Possible subsidence to extension. How concerned should I be? Please help!

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Hello,

I am in the midst of purchasing my first home. The property is a 3 bed semi detached.

The property garage at the back was converted into a room and an extension/garage was built to the front (single storey)

Directly under the left side of the window (on the outside) at the back, you can see some zig zag cracks (see photo below)

We had a survey report and it says further investigation is required (see photo of comments below). Also, the roof is in terrible condition with sitting water, and inside the room, there is cracking along where the ceiling meets the wall, not sure if this is related to the possible subsidence or separate issue (see photo of surveyor's comments for that too below).

Is the crack in the extension and the thin crack in the ceiling enough to suggest that subsidence has occurred? Or could it just as likely be something more harmless?

We’re looking at getting a structural engineer out, but we’re not sure about paying out for this if subsidence seems quite obvious…..

I'm aware that subsidence and underpinning can lead to various difficulties, particularly with insurance and reselling the property. Would underpinning in the extension alone lead to such problems, or would issues only arise if the main building needed underpinning?

What could it mean for us if we purchased a house with a crack in it, even if it hadn’t been officially recorded as subsidence? The mortgage has already been approved for the property.

Any advice really would be greatly appreciated.

Many thanks

Adam

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The crack by the door is more likely the door being slammed, and this rocks the top corner of the wall it is fixed to. Common and not foundation related.

The crack between wall and roof is not indicative of any subsidence - ie why would the wall go down and the roof stay up! o_O. More likely related to the construction (ie type or quality and not necessarily a defect) plus the previous occupant's use of (or lack of) heating the property.

As for the roof, any structural sag would crack the ceiling, not just pond water. Yes the ponding on the roof could do with addressing once the covering is replaced (its not clear if it needs replacing yet), but that's an extravagant comment that the actual roof needs replacing plus the top of the wall! And bizarre to suggest a roof is fitted to an engineers design. I think you got the apprentice surveyor. :cautious:
 
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Is there any documentation for the extension (planning permission, building control signoff, that sort of thing).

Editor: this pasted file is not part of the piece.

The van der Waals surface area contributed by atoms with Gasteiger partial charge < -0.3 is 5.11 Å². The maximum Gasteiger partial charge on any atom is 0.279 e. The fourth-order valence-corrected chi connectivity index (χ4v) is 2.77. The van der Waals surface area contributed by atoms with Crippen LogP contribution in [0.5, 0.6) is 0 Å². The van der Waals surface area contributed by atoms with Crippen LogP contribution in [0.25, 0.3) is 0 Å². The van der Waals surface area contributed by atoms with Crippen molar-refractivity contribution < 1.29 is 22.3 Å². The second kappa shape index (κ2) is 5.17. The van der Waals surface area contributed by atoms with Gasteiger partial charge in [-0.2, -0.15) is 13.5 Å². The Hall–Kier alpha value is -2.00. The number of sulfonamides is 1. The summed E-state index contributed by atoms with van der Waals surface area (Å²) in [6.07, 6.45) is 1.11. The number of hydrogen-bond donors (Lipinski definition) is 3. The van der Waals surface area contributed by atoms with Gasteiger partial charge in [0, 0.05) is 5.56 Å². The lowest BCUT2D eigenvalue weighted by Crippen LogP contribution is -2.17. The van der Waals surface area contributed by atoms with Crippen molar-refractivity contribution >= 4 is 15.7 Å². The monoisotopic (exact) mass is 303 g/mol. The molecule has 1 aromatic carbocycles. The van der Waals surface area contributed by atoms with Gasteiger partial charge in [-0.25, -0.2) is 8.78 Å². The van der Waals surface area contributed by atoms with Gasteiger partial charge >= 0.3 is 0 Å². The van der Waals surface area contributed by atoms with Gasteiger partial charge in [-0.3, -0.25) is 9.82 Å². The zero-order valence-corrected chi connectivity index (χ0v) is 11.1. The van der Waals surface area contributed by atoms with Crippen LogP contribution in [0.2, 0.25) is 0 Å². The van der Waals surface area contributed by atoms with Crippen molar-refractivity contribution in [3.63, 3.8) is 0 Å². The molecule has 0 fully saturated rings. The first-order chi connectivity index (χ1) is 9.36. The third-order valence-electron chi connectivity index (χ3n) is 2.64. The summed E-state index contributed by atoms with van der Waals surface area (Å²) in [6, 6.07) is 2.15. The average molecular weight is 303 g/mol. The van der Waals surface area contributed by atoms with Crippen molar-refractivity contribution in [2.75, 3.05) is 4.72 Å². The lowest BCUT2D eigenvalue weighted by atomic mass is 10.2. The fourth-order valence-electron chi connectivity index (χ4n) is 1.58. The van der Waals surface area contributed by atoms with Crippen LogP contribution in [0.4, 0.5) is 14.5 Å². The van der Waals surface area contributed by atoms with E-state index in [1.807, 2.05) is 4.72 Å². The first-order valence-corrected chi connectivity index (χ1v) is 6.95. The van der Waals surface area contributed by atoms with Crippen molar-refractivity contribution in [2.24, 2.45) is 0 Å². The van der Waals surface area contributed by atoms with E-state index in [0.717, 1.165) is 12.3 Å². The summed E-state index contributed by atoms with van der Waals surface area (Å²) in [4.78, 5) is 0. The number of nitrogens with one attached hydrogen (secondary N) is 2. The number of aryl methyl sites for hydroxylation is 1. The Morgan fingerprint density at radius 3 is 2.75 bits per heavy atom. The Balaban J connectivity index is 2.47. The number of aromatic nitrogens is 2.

Hard to tell from the pics but the walls look very thin (looking at window reveals)- low odds it's a cavity wall never mind being insulated to any acceptable standard. Have a measure (or see if surveyor mentions half brick walls anywhere).
Looks like a cheap build but those cracks aren't anything to write home about.
Back in normal times the (assumed) lack of building control signoff would be grounds for a decent reduction in price- but these aren't normal times...
 
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Is there any documentation for the extension (planning permission, building control signoff, that sort of thing).
Hard to tell from the pics but the walls look very thin (looking at window reveals)- low odds it's a cavity wall never mind being insulated to any acceptable standard. Have a measure (or see if surveyor mentions half brick walls anywhere).
Looks like a cheap build but those cracks aren't anything to write home about.
Back in normal times the (assumed) lack of building control signoff would be grounds for a decent reduction in price- but these aren't normal times...

No documentation, it was built 20 years ago. Just found out it was a garage conversion (maybe explains the thin walls?), and then a new garage was built at the front, and between the two is a kind of a foyer area. Flat roof across all of it.
 
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Yeah that explains the thin walls and those cracks- as @^woody^ , door slams will do that, especially on a halfbrick wall.
Cheap conversion, it'll cost a fortune to heat, wouldn't be a big surprise to find way undersized joists in the roof as well as no insulation (the internal upstand on that nasty roof light looks like 300mm, alas the external looks like 100 or 150 so not much space there for timber).
So not a showstopper, if you can negotiate a reduction do so & if you can budget for a reroof with insulation then do that as well (though you may hit problems with permitted development height limits).
 
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